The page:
The families of 14 victims of the 9/11 terrorist attacks reached a settlement Monday that avoids the prospect of a painful trial that would have forced them to revisit the horrors of Sept. 11, 2001.
The cases that were resolved represent only part of the lawsuits scheduled to go to trial on behalf of the people who opted out of the Sept. 11 victims compensation fund. The trial for the other families is scheduled to begin next Monday.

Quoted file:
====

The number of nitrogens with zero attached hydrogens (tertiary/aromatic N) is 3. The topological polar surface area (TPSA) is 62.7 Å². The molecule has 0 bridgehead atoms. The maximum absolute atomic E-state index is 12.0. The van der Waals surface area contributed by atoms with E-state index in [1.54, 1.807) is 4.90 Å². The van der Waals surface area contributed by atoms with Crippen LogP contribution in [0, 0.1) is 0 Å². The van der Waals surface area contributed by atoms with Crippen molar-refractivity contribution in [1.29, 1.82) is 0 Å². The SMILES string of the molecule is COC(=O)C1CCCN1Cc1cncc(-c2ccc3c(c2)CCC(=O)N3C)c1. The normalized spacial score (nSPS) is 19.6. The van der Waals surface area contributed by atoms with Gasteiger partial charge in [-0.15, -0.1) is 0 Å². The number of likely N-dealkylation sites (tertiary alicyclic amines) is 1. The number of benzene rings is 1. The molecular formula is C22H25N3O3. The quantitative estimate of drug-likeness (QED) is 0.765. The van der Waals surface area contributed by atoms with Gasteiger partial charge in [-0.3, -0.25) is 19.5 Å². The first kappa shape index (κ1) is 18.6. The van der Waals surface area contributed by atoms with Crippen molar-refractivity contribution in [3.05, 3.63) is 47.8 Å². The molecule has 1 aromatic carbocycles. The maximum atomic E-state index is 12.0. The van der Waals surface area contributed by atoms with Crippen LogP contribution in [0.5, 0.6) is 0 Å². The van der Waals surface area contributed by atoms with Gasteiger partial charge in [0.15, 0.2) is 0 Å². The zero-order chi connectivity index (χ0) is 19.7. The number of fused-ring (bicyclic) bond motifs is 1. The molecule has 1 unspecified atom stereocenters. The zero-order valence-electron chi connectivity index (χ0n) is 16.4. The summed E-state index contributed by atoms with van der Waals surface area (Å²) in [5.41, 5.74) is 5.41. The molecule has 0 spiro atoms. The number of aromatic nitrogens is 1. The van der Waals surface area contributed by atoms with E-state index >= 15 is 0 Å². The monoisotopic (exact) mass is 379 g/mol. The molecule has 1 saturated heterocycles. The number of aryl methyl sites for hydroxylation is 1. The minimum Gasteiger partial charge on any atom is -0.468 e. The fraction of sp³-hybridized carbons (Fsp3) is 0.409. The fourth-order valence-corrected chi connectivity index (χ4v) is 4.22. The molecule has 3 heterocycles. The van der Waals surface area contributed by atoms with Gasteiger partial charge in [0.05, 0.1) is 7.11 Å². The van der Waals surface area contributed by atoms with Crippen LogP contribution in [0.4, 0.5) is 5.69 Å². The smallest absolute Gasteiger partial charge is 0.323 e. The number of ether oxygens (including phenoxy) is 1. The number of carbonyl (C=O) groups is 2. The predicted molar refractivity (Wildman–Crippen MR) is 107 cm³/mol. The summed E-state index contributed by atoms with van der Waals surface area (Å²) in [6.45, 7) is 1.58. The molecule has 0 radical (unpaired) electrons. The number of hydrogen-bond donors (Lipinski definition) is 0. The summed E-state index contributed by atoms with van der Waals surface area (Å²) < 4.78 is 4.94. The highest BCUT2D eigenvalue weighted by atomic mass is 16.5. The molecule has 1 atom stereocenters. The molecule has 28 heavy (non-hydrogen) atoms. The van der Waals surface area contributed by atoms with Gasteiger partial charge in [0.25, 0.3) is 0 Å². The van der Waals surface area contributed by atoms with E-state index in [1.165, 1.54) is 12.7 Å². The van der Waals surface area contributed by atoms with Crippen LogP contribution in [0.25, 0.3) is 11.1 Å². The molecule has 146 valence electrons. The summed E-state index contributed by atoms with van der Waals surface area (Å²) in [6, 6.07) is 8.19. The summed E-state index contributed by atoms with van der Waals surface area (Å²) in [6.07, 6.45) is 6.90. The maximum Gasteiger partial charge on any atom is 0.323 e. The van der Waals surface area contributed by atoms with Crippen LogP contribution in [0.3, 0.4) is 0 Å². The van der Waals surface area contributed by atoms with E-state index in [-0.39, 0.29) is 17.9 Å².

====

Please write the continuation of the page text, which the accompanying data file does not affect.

Terms of the settlements were not disclosed.
Patrick Nassaney Sr., whose son died in the attacks, is a member of one of the families who accepted a settlement. He said he learned a great deal about what happened on 9/11, but compensation does not heal his wounds.
The victim compensation fund was created by Congress after the 2001 terror attacks to compensate those killed or injured and to protect the airline industry from financially crippling lawsuits. The fund distributed about $7 billion.
Those who accepted money from the fund had to agree not to sue the airlines, security companies, plane manufacturers and airport owners. Those who didn't accept payment maintained their right to sue.